Pseudohypoglycemia

Discussion in 'Blood Sugar' started by Opioidus, Sep 16, 2019.

  1. Opioidus

    Opioidus Member

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    So lately during exercise I get light-headed, my vision gets blurry, my muscles start to shake under any amount of stress, I feel faint and a little dizzy. I tire rapidly and can't recover easily. My blood glucose has never been under 80, and usually it is in upper 90s. When I consume an excessive amount of sugars however this problem seems to go away. I ate two large table spoons of honey the other day and it solved my issue. The problem is I have to keep eating every two hours or my blood sugar crashes again. Also I'm slightly overweight so I can't be eating 40 grams of sugar every two hours.

    What could be causing this problem? I have an unrelated blood disorder, but my doctor said it can't cause any of these issues. My liver is healthy, pancreas enzymes don't help, thyoird levels are very good.. I have slightly elevated cholesterol which is probably from eating 6 eggs a day.
     
  2. Miguel

    Miguel Member

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    Couple of questions:
    1. If I understand correctly, you're saying that if you take 2T of honey before exercising you are fine, but then after you are finished exercising, you still have to keep eating every two hours or else you start to experience these symptoms?

    2. On days you do not exercise, do you still experience these symptoms if you do not eat every two hours?
     
  3. OP
    Opioidus

    Opioidus Member

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    1. Yes, and sometimes even before the session is finished.
    2. Yes but to a smaller degree, it's usually just general fatigue on rest days.
     
  4. Miguel

    Miguel Member

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    Looking over your other thread you mentioned that you exercise a lot and that taking thyroid can increase your appetite quite a bit. It sounds like you are overdoing it on the training. If you tend to feel exhausted all the time and need to workout to feel good, then that's a sign of you overdoing it and relying on stress hormones to pick you up.
    • Try taking it easy on the exercise, you can still lift, but don't do super short rest periods (try 1.5-3min between sets) and maybe cut down on your volume to just 10 sets per muscle group per week (Have you ever done a deload?)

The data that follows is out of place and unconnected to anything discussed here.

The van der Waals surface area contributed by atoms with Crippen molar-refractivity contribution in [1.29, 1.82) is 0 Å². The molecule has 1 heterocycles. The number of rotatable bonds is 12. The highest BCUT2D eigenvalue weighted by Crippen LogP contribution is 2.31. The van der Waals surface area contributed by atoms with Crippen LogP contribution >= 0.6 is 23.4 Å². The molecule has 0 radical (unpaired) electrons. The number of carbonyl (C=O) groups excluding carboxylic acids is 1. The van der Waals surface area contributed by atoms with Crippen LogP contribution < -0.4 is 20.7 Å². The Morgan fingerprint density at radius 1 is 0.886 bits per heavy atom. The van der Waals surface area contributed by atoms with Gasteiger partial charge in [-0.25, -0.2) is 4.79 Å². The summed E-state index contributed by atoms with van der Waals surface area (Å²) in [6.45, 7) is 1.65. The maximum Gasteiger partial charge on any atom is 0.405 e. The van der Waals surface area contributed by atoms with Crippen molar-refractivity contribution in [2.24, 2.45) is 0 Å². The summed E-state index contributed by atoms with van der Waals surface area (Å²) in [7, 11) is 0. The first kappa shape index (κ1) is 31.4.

• Take a break from the kickboxing
    • On top of the weight training, you can do walking for some cardio that isn't excessive (If you find walking boring, you can try listening to some of the Generative Energy Youtube Streams with Danny Roddy and Georgi aka Haidut which might further help you figure things out with your health.)
    You mentioned your diet was standard but didn't specify further. It's possible your ravenous appetite is caused by you missing out on something. Do you have a ballpark of how much of each macro (protein, carbs, fat) you are getting on a daily basis? If would be beneficial if you could be a little more specific on your diet and the foods you tend to eat.

    Sounds like you have primary polycythemia? Was your white blood cell and platelet count also elevated? Also, any update on how often you get blood removed for this?

    A couple more suggestions that will seem a little unconventional:
    1. See if you can get some pH paper that tests between a pH of 6-8 and test your urine pH every time you pee and log it for 2-3 days (You should see a pattern emerge by then)
    2. You might try doing the whole NoFap thing for a month (avoid looking at porn even if you're not masturbating to it). Most people tend to notice improvements in a month. You mentioned issues with confidence so taking a break from that is an inexpensive way to try to improve your health and help break a potentially negative habit if this is something you do too frequently.

    Hard to say anything else without knowing more about your diet, medications, and medical condition.
     
  5. OP
    Opioidus

    Opioidus Member

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    Hey man thank you for your help and input I really appreciate it. If I stop working out then I get really depressed and everything in my life starts to go awry. But I don't think it's exercise exhaustion because even if I don't go for a week I will still have symptoms the first day I go back.

    My diet is 40% protein, 35% carbs and 25% fats. I eat whatever I can get my hands on because I'm too busy to cook proper food so I eat a lot of take out and junk food. Interestingly enough I used to hate sugar and sugary snacks, but the last couple of years I've been getting sugar cravings. I also crave a lot of salty snacks, but I have tried supplementing iodine to no avail.